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Licensed Practical Nurse Schools and Programs

Licensed Practical Nurse Overview

A licensed practical nurse (LPN) works under the supervision of physicians and registered nurses to provide health care to patients with a variety of medical needs. LPNs collect information regarding a patient's symptoms or medical history, and check vital signs like temperature, height , weight, and blood pressure. It is also typical for a LPN to perform routine lab tests, administer injections, and provide bedside patient care like dressing or cleaning wounds or maintaining catheters. Some LPNs also assist with basic newborns care such as bathing and feeding.

LPN Job Outlook

According to the Bureau of Labor Statistics, the job outlook for an LPN is slightly higher than the average for all occupations. LPNs who work in home health care services and nursing care facilties are expected to have an even higher rate of employment. Between 2006-2016, employment of LPNs is projected to increase by 14 percent.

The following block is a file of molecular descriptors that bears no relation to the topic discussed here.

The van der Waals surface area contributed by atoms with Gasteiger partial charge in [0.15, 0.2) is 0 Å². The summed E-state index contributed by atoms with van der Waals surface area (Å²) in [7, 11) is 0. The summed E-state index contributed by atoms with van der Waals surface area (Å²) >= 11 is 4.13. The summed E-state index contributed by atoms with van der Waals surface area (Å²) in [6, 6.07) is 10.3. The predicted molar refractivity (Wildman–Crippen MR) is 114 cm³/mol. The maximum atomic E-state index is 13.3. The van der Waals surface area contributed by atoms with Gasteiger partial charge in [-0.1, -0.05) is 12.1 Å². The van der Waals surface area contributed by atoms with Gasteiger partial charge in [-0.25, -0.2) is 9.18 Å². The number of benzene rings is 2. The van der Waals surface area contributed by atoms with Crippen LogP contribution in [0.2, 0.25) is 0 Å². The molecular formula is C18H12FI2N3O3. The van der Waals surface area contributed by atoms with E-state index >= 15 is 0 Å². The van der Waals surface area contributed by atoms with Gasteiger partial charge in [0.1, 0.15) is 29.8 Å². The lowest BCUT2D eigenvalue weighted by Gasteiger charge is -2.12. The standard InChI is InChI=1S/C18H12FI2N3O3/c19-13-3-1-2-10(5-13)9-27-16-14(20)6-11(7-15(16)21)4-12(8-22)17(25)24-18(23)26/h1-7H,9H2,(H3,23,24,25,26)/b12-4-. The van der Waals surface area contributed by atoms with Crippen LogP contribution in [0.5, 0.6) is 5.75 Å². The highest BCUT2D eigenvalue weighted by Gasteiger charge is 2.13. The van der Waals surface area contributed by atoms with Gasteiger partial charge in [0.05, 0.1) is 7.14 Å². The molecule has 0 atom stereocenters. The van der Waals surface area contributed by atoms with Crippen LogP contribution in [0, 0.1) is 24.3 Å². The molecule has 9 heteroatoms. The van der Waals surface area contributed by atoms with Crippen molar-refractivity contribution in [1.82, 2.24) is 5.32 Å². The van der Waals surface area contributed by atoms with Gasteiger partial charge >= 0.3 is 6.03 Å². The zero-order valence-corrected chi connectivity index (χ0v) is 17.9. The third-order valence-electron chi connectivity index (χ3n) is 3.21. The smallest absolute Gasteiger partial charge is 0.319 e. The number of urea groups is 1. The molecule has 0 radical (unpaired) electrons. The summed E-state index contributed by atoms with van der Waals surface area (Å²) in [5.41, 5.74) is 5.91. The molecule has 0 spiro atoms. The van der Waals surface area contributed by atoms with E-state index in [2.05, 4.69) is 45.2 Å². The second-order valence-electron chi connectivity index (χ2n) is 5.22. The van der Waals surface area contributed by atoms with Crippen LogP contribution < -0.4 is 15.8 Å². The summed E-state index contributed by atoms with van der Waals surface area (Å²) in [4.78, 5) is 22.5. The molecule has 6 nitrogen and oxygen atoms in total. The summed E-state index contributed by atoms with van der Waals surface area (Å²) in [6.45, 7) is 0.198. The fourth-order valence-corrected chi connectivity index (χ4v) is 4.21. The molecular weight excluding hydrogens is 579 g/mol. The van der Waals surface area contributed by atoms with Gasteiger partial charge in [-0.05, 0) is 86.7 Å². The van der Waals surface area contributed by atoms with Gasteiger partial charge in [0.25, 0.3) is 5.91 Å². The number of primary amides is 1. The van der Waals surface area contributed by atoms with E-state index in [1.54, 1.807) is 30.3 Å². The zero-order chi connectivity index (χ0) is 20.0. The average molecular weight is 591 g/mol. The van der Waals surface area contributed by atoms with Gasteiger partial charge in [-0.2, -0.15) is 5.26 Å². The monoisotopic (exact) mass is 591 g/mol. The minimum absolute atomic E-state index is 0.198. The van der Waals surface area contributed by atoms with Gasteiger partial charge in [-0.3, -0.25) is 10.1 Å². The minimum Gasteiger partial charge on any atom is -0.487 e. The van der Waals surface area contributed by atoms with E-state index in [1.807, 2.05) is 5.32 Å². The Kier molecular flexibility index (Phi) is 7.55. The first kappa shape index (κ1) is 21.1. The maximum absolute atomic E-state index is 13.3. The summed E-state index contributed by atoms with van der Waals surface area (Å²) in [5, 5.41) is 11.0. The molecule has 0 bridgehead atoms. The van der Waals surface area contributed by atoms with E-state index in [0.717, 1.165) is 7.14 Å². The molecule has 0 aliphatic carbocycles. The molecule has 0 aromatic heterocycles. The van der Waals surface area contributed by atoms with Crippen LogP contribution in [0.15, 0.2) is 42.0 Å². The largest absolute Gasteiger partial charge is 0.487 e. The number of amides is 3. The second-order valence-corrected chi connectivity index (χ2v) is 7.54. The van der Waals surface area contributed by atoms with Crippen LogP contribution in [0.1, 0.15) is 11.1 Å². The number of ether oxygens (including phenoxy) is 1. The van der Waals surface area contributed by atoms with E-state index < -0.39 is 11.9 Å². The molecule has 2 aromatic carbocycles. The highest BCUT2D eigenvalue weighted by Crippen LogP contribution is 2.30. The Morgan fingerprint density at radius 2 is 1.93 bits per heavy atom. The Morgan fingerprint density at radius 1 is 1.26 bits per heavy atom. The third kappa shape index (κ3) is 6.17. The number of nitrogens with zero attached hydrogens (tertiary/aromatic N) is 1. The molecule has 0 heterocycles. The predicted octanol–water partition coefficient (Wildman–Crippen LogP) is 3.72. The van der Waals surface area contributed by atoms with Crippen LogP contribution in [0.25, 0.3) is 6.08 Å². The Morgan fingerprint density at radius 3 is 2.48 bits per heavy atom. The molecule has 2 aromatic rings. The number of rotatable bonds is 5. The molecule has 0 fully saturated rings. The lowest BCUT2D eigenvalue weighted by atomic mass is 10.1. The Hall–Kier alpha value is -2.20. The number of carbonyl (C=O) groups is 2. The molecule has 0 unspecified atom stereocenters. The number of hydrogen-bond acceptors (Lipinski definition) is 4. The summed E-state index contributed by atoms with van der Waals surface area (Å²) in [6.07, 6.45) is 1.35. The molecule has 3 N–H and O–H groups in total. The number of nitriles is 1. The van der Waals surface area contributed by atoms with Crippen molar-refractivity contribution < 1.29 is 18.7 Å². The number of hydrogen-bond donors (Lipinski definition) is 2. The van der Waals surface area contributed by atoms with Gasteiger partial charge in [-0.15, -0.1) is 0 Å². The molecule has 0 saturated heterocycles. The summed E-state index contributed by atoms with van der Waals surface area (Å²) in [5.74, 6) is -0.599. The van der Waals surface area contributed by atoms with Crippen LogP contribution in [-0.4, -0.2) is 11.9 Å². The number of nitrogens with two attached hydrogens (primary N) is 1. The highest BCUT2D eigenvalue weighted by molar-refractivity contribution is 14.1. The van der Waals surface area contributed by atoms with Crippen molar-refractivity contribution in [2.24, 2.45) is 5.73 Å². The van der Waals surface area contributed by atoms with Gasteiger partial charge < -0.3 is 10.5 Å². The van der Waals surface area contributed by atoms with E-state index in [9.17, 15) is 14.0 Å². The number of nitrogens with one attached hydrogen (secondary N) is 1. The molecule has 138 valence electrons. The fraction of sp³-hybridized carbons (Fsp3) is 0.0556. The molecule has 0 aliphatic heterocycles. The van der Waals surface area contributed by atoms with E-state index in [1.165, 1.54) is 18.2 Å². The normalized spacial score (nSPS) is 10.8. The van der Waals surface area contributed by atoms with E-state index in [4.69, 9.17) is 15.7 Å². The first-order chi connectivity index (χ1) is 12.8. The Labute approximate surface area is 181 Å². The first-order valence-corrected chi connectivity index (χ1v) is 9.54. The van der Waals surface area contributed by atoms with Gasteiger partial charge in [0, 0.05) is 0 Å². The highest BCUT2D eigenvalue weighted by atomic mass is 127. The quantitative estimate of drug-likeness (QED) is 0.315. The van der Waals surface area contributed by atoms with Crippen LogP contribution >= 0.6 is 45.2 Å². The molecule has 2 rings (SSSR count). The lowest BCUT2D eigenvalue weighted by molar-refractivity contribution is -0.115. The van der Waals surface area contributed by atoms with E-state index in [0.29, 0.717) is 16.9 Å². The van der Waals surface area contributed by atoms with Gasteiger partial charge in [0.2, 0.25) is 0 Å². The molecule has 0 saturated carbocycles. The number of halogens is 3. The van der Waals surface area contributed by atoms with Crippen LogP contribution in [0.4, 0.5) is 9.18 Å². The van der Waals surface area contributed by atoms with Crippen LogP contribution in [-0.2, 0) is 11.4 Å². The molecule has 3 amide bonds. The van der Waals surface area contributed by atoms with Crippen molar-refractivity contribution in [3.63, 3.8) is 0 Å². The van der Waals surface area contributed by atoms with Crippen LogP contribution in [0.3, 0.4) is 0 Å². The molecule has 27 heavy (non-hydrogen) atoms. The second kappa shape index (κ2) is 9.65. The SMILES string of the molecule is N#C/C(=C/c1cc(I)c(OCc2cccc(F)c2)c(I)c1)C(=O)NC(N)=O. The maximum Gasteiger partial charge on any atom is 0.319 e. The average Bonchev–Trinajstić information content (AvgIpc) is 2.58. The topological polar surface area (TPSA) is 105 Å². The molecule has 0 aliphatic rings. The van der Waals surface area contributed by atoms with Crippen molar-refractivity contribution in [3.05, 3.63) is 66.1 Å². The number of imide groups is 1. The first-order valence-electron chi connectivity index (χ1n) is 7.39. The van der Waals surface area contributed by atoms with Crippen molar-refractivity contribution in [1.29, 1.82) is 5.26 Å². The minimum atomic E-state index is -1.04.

LPN Salary Information

In 2008, annual salaries for LPNs ranged from $28,000 to $53,000 with a median salary at approximately $40,000. Salary is mostly dependent on the type of employment facility and its location. In some cases, an LPN can choose to continue his/her education and become a registered nurse, which significanty increases the salary range.

How to Become an LPN

A high school diploma is required to enter a training program to become an LPN, however, some high schools offer LPN programs as part of their curriculum. A typical training programs lasts around 1 year. Most LPN training programs are offered at vocational schools or community colleges and combine both classroom work and on-the-job training, often in a hospital or clinic. Upon completion of the nursing program, a student must pass the licensing exam known as the NCLEX-PN to begin a career as an LPN.